Discussing your son’s sexual health is not always a comfortable subject for parents, but Scott & White pediatrician, Phillip G. Itkin, MD, FAAP said it is important to know how to protect your son and those he will come in contact with.
One of the ways that Dr. Itkin and the American Academy of Pediatrics recommends protecting your child is by having him receive the Human Papillomavirus (HPV) vaccine.
“There are multiple reasons why young boys should be vaccinated,” Dr. Itkin said. “The first one is that boys tend to carry the disease and give it to female sexual partners. If you’re vaccinating girls to prevent them from getting HPV, then it only makes sense to vaccinate males who potentially carry it to the female partner.”
And it isn’t just girls who can develop cancers and other ailments from HPV, the pediatrician said. Boys can also develop illnesses like genital warts and neck and throat cancers if they contract the sexually transmitted disease.
How safe is the vaccine?
“The vaccine appears to be very safe. It’s made the same way that a lot of other vaccines are made,” Dr. Itkin said. “There appears to be no [bad] side effects.”
According to the Centers for Disease Control, approximately 40 million doses of one strain of the HPV vaccine (quadrivalent) have been distributed in the U.S.
Most of the known complications are mild including: pain at injection site, fever, headache and nausea. Some fainting has also been reported, but the CDC said there isn’t necessarily a link between the vaccine and the instances of fainting. However, they recommend sitting or lying down for about 15 minutes after the vaccination to help prevent fainting related injuries.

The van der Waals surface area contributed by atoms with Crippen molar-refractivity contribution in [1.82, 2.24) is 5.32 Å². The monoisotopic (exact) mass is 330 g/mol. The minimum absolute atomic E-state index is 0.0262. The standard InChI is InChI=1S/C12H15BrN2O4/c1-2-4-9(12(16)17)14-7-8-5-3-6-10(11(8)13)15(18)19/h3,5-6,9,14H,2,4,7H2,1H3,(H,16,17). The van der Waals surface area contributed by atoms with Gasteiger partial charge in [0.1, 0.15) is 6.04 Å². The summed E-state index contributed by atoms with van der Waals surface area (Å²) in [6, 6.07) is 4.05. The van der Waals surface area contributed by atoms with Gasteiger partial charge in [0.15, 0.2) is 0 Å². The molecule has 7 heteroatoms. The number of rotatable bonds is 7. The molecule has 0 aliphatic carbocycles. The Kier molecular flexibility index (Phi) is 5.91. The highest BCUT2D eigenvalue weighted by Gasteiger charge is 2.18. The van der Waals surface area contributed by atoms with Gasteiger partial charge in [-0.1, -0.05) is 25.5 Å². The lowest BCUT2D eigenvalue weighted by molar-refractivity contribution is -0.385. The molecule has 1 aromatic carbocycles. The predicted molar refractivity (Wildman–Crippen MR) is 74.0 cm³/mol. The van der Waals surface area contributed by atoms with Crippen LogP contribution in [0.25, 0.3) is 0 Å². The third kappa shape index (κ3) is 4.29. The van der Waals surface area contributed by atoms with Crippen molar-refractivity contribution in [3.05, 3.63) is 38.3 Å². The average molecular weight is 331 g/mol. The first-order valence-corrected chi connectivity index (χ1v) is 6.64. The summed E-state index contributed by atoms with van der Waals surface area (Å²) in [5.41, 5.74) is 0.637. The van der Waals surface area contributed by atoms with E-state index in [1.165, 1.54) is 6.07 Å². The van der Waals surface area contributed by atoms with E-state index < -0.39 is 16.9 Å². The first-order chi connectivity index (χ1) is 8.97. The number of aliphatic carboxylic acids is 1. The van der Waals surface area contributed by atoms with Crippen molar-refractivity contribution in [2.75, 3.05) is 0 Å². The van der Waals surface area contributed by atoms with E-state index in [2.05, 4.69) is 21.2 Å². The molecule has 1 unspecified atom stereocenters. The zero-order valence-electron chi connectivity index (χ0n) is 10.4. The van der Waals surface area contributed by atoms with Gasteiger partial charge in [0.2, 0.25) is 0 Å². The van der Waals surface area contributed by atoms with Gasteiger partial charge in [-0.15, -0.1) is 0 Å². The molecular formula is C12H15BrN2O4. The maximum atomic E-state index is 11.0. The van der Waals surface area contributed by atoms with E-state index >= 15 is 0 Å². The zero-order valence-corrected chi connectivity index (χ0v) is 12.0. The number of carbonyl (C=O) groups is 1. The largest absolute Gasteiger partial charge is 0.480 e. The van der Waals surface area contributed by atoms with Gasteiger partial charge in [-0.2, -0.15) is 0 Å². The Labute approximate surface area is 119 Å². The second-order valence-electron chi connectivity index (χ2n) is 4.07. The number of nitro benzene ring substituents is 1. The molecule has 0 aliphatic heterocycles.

Will the HPV Vaccine Be a Requirement in the Future?
“I don’t know if it will be a requirement as such to go to school—not like meningitis,” the pediatrician said. “But I think it will be a recommendation that all children should have it.”
In fact, the CDC and the American Academy of Pediatrics are already recommending that both girls and boys, at around age 11 or 12, be vaccinated.
The HPV vaccine, Gardasil, is licensed to be safe and effective for males ages 9 through 26 and can be given at your child’s doctor’s office.
In order to protect your son and the population as a whole, it is important that all young boys receive this vaccine in the appropriate time frame, the pediatrician said.
For more information about the HPV vaccine, visit Center for Disease Control and Prevention website.